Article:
Recent Transport History of Fukushima Radioactivity in the Northeast Pacific Ocean. Academic Article uri icon


  • The large inventory of radioactivity released during the March, 2011 Fukushima Dai-ichi nuclear reactor accident in Japan spread rapidly across the North Pacific Ocean and was first observed at the westernmost station on Line P, an oceanographic sampling line extending 1500 km westward of British Columbia (BC), Canada in June 2012. Here, time series measurements of 134Cs and 137Cs in seawater on Line P and on the CLIVAR-P16N 152°W line reveal the recent transport history of the Fukushima radioactivity tracer plume through the northeast Pacific Ocean. During 2013 and 2014 the Fukushima plume spread onto the Canadian continental shelf and by 2015 and early 2016 it reached 137Cs values of 6-8 Bq/m3 in surface water along Line P. Ocean circulation model simulations that are consistent with the time series measurements of Fukushima 137Cs indicate that the 2015-2016 results represent maximum tracer levels on Line P and that they will begin to decline in 2017-2018. The current elevated Fukushima 137Cs levels in seawater in the eastern North Pacific are equivalent to fallout background levels of 137Cs that prevailed during the 1970s and do not represent a radiological threat to human health or the environment.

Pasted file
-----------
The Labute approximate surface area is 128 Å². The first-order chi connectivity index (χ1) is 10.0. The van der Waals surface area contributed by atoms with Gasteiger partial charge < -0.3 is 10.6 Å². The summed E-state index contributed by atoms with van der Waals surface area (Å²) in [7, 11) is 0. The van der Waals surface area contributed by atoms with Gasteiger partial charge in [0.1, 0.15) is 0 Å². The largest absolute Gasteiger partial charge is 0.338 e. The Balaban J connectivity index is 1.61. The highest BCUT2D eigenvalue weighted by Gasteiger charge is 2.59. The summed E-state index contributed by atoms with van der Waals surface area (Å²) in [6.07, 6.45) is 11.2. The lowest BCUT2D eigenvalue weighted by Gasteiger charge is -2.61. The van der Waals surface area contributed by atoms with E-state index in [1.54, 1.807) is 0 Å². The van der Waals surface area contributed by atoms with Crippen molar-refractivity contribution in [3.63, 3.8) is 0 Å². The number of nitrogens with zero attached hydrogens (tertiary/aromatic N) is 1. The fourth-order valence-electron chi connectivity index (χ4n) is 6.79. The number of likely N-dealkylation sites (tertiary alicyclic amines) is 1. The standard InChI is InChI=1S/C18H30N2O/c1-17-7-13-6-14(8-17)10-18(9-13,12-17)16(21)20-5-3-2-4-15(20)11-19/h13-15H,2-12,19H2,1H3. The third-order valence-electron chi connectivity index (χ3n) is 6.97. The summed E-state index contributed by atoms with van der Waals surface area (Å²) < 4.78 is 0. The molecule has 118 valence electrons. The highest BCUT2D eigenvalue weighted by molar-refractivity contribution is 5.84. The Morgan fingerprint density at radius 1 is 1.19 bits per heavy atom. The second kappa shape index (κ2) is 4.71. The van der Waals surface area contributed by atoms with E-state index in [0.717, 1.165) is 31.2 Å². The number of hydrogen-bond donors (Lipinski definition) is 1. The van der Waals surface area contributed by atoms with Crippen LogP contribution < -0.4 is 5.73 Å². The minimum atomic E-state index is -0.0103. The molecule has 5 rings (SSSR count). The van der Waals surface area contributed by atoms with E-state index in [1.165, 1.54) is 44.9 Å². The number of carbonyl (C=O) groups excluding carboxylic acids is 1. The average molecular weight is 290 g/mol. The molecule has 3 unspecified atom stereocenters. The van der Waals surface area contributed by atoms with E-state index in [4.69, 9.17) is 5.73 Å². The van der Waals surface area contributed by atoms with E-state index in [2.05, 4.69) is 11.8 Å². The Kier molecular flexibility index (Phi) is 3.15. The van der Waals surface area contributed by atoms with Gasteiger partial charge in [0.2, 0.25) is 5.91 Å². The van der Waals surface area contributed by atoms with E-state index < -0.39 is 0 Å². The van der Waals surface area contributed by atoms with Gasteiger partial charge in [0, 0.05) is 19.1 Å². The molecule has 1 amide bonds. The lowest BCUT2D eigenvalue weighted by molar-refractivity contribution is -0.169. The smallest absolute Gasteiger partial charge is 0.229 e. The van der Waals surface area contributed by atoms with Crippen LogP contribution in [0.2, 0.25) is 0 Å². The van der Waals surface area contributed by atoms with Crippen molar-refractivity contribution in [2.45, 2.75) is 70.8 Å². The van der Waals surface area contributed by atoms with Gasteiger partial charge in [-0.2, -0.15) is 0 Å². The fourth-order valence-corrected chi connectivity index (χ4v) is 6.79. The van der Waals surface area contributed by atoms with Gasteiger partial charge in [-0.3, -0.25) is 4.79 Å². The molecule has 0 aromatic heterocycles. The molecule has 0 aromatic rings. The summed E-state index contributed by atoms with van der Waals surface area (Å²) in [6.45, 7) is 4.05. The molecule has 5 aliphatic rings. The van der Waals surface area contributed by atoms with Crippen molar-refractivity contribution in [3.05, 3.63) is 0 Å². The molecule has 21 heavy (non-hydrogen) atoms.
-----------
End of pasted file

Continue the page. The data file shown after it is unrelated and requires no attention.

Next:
publication date

  • September 19, 2017